Emory experts take on the HIV paradox
Emory's Eric Hunter led the effort to land a major grant that will help researchers across disciplines combine forces in the push for an HIV vaccine.
Less than a month after the Rollins epidemiology study was released, the National Institutes of Health (NIH) announced that it was awarding a five-year, $35.6 million grant to the Emory Consortium for Innovative AIDS Research in Nonhuman Primates (CIAR-NHP). The consortium is a collaboration of scientists and investigators from an array of disciplines—from immunology to pathology to biostatistics—who’ve come together with the common goal of developing an effective, lasting vaccine for HIV.
“It’s an indication of the quality of research that is going on here,” says Eric Hunter, professor of pathology at the School of Medicine and the Emory Vaccine Center and the grant’s coprincipal investigator. “We have to be tackling this from multiple angles. This grant is going to give us the resources to really explore approaches that are going to move the vaccine field forward, because it involves multiple investigators from multiple viewpoints.” Dr. Hunter is a faculty member in the IMP and MMG programs.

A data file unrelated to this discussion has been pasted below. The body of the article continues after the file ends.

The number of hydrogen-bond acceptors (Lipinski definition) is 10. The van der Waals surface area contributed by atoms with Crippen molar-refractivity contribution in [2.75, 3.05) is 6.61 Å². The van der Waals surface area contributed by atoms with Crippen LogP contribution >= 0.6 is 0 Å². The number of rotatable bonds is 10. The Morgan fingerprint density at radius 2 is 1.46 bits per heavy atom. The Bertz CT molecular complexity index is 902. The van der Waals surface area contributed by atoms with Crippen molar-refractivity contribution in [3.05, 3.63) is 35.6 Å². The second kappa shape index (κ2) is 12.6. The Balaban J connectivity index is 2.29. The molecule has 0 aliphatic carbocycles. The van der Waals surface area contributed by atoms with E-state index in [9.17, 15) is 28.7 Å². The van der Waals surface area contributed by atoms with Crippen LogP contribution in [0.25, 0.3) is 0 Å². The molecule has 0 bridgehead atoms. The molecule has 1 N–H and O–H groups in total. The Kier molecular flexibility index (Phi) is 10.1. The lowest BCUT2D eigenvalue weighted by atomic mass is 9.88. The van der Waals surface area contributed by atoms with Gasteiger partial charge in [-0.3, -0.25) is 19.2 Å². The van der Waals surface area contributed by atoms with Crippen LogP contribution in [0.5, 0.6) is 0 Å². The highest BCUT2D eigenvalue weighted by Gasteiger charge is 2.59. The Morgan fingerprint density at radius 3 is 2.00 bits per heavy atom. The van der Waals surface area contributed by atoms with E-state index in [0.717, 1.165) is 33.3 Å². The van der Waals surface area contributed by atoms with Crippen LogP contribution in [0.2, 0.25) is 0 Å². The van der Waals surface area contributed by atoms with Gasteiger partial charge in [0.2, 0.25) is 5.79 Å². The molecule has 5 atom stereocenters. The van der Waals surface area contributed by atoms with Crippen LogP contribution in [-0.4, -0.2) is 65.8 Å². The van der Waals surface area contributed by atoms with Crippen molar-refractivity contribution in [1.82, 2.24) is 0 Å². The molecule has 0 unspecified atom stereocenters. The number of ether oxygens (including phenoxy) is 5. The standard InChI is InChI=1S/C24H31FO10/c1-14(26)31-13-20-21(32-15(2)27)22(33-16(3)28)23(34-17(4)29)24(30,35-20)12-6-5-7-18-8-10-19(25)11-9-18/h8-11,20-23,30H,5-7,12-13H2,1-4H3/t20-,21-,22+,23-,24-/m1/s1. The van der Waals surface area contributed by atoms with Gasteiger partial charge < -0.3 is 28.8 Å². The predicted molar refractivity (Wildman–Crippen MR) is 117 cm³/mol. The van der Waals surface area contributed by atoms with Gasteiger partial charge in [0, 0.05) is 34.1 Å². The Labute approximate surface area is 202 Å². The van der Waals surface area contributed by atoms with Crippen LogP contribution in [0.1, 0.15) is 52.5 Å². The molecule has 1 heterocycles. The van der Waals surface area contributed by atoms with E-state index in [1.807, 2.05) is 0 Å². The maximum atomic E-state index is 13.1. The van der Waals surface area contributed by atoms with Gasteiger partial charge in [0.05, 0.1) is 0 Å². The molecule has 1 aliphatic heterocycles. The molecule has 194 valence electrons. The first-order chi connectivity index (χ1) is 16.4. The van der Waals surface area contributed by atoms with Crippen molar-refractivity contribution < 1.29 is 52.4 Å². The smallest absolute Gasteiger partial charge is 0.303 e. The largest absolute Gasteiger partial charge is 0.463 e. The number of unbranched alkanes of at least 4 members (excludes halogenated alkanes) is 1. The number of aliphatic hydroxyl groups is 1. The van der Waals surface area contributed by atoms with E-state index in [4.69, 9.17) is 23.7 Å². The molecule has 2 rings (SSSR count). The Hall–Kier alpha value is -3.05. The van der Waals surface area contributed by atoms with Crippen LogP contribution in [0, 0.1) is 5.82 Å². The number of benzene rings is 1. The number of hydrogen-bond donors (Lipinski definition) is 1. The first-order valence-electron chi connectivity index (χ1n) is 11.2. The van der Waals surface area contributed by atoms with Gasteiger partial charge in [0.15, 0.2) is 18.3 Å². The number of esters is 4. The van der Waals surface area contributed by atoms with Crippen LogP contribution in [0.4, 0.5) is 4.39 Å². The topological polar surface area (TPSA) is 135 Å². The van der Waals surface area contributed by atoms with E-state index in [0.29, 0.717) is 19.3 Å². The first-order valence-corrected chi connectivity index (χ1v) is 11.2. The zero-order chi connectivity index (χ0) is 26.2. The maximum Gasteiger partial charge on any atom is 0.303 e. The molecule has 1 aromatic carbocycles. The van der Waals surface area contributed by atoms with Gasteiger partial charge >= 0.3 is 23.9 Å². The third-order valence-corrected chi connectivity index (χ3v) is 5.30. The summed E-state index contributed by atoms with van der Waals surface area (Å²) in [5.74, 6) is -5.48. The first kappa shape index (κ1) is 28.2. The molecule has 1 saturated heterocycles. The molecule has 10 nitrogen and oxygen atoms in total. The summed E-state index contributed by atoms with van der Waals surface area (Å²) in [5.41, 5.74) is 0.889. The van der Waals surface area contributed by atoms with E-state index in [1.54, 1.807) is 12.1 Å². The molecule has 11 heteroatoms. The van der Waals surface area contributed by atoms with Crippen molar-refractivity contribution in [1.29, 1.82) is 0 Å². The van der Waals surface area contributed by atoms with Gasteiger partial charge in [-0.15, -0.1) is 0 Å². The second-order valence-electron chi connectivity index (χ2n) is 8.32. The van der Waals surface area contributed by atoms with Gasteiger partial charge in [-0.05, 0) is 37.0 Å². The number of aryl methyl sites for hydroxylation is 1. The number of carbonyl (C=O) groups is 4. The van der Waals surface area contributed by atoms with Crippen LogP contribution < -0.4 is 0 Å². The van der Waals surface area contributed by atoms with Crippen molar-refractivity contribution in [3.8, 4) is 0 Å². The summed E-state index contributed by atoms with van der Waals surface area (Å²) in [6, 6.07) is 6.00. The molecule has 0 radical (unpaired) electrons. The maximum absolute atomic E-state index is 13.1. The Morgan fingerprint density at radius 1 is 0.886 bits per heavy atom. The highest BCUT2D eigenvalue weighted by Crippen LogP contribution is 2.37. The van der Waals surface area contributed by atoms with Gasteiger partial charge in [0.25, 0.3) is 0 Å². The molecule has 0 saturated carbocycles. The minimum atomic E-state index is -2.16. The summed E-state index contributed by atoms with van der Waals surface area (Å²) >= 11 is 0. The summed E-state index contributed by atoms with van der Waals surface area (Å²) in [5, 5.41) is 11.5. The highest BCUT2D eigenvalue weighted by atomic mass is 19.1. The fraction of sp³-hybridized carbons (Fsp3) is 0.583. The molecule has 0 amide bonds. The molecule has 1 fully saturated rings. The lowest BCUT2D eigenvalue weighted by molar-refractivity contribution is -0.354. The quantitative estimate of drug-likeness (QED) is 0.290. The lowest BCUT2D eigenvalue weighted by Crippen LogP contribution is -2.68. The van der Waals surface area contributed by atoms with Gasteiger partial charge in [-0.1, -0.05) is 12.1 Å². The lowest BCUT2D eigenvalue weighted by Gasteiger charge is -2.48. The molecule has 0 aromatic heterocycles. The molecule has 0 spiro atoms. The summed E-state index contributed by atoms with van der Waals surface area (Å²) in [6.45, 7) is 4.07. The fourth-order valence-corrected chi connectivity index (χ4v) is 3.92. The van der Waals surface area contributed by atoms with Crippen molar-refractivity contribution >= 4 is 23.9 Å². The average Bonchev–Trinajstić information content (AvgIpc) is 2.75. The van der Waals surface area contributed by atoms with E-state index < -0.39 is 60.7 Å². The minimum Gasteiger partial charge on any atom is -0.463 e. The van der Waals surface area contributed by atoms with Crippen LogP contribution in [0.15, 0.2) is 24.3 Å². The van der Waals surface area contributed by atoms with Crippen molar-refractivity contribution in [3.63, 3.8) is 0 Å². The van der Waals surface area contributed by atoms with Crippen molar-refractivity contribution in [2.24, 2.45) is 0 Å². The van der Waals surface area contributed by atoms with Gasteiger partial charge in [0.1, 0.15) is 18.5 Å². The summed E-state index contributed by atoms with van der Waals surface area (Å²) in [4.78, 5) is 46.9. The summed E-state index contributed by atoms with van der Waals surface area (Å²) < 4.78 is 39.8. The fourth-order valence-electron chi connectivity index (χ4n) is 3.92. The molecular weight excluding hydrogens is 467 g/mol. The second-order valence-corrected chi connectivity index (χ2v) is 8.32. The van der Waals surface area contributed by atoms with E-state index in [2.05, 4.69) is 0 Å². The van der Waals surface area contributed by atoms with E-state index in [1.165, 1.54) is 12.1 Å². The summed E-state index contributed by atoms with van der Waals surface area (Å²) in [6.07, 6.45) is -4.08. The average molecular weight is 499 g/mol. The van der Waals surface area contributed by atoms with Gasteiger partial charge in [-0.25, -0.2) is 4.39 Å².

The grant’s other coprincipal, Rama Rao Amara, professor of microbiology and immunology and a researcher at Yerkes, says the team will focus on the twofold goal of cultivating a vaccine that will prevent HIV and finding a long-term cure for people who are already infected. Dr. Amara is an IMP faculty member.
Guido Silvestri, professor of pathology and laboratory medicine and division chief of microbiology and immunology at Emory’s Yerkes National Primate Research Center, was also mentioned in the story. Dr. Silvestri is a faculty member in the IMP program.